Rock A-Bye Baby

Posted May 9 2011, 3:00 am

Stress is a part of our daily lives, there’s no denying that reality. And stress can be the chief culprit for the occasional challenge to falling and staying asleep. We know to avoid caffeine and nicotine before bed, as well as a heavy meal laden with all our fave heart-burn-inducing foods. Alcohol should also be avoided (say it ain’t so!) to ensure a restful sleep. But did you also know that regular exercise can help you catch quality ZZZs? Even if you’re a total morning person and get your workout done before six in the morning, besides being a freak of nature, you’ll sleep better. 

Other tips for a soothing slumber include keeping your bedroom cool, dark (duh!) and quiet. My hubby and I like to use a white noise maker because it masks the cars driving by or our twenty-one-year-old coming home at zero-dark-thirty. Try to not nap, but to sleep only at your usual time. Keep a bedtime ritual; it works for small children AND adults. Once you’ve laid down, if you’re not asleep in say twenty minutes, get up and do something else. Read a book or play solitaire on the computer. Just don’t lie there stressing about how you’re not sleeping. The only thing that will accomplish is to keep you from, well, sleeping.

Try not to use sleeping pills, whether prescription or over-the-counter. Prescription pills are being proven to have a plethora of side-effects and most over-the-counter remedies are only effective in the short-term. Our bodies can become quickly accustomed to the habitual use of melatonin or antihistamines thus compromising their usefulness.

Try instead eating fresh or dried cherries before bed. They’re a natural source of melatonin which is better absorbed by the body. Or snack on a banana at bedtime. It’s rich in potassium and magnesium – two natural muscle relaxants. Maybe you’re in the mood for a slice of toast or a small bowl of oatmeal. Both trigger a rise in your blood sugar which, in turn, causes an increase in insulin production. A spike in insulin releases two brain chemicals, tryptophan and serotonin, that will speed relaxation and hopefully sleep.

Finally, take your mama’s advice and drink a glass of warm milk. Milk contains the amino acid L-tryptophan, which turns into 5-HTP in the brain, which then promotes the discharge of relaxing serotonin. Milk also has calcium – and calcium encourages sleep.

What tricks or tips do you have for getting some quality shut-eye? Please share. Or email me at lynda@lyndabailey.net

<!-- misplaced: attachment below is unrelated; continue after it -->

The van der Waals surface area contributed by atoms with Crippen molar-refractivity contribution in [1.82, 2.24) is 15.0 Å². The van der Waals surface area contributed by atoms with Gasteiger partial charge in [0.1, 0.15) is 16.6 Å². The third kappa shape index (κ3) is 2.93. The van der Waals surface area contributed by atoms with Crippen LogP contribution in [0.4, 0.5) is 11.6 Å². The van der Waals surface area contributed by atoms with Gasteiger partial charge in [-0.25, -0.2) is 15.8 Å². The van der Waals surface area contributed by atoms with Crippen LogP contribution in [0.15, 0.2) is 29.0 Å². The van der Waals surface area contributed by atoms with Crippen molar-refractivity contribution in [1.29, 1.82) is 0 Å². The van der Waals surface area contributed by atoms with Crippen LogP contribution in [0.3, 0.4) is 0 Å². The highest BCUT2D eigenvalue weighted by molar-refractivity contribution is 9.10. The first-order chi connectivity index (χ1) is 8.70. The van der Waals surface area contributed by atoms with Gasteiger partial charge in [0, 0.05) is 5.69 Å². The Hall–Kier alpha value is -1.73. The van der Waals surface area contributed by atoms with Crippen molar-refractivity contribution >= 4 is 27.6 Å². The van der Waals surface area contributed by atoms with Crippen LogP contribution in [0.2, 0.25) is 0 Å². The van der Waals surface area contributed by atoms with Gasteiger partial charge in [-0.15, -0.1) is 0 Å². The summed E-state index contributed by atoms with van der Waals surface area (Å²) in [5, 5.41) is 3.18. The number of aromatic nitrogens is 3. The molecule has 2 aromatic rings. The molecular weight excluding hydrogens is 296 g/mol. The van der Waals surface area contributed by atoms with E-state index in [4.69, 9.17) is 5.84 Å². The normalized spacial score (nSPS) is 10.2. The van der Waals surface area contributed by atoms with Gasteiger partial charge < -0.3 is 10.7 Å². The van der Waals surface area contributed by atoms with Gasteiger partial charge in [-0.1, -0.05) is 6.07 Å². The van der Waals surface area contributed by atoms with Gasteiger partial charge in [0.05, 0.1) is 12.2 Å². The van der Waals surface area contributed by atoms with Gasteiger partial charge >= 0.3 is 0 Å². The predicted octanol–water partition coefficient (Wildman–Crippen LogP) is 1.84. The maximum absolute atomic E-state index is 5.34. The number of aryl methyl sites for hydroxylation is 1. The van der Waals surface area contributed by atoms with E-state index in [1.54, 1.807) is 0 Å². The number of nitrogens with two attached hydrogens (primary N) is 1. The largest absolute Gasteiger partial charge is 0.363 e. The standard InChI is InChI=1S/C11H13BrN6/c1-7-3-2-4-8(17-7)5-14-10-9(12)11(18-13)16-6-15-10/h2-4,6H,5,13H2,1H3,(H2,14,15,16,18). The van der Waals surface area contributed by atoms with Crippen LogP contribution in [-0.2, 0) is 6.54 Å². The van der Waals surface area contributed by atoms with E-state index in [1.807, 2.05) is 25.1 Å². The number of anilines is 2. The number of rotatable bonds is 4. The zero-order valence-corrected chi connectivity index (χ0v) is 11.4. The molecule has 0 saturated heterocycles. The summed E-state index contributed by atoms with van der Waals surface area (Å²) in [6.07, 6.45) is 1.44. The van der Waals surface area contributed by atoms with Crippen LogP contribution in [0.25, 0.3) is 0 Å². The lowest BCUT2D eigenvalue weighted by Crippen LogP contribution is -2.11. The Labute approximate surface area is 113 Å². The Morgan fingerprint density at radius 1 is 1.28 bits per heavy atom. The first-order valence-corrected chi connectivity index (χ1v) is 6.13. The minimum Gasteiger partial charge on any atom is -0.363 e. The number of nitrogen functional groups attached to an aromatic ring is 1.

Have a great week!

12 Comments

Comments

12 responses to “Rock A-Bye Baby”

  1. Jen T. says:

    Who knew, healthy snacks before bed encouraged sleep! Thanks for sharing Lynda! As always, your topic is magnificent!

  2. Hi Lynda,
    Loved the info about the healthy snacks. And it was fascinating to learn about calcium and magnesium. My question is: I take both calcium and magnesium as supplements. Would it make a difference to take those in the evening rather the morning? (Not that I’d remember them as faithfully–but I’d try if it was a good idea.)

    I also have to put in a huge plug for a dark room. I never paid attention to that, especially because we lived in Alaska for several years and never once pulled our blinds at night, even in the summer when it was mostly light all night. I blamed my insomnia on hormones, but I realize now it also had a lot to do with never having darkness.

    Huge kudos to you — this was a great column for me, partial insomniac!

    • lynda says:

      Lizzie, roomie!
      Taking calcium and magnesium supplements in the morning to help keep our bones strong is great. However, I don’t think supplements would have the same affect at bedtime as eating a banana with a glass of warm milk. I believe your body would be more willing to absorb the naturally occuring calcium and magnesium, plus you have the added benefit of spiking your insulin production – another way to relax you and encourage a restful slumber.
      Glad the post helped you out a bit.
      Thanks for popping in!
      xxoo!

  3. Norah Wilson says:

    Great sleep tips! I’ve used ’em all. You might also try having a hot bath twenty minutes or so before you want to sleep. The process of your body bringing its temperature back to normal sets you up for sleep. Exercise is another great one, but not too close to bedtime or it may be counterproductive. My last – best?- tip? A guided meditation on you iPod. I’m usually asleep before I get half way through it. ,-)

  4. Suzanne says:

    Turkey also has lots of tryptophan. Is that whay all the men fall asleep after Thanksgiving dinner–or they just trying to get out of doing the dishes?

    Keep up the great blogs!

    –Suzanne

    • lynda says:

      Thanks, Suzanne!
      Yes, turkey has tryptophan, but the amount isn’t really all that unusual. It’s probably all the OTHER food that’s consumed on Turkey Day which causes the sleepies.
      Glad you dropped by.

  5. Diana Sprain says:

    I use aromatherapy – essences of lavender oil, rose, and a little sandlewood. Experiment to find the essential oil combinations that work for you. BTW, getting a warmer, and using oils in a little bit of water can help with other health conditions. One wod of caution: ONLY lavender is safe to apply directly to the skin, all other essential oils should be mixed with a carrier oil (coconut, jojoba, etc.) first.

    A silk (black) eye mask, and sometimes incense.

    Another helpful sleep enhancing mood is a device that places sounds: ocean waves, night creatures (crickets, etc). birds – you get teh drift.

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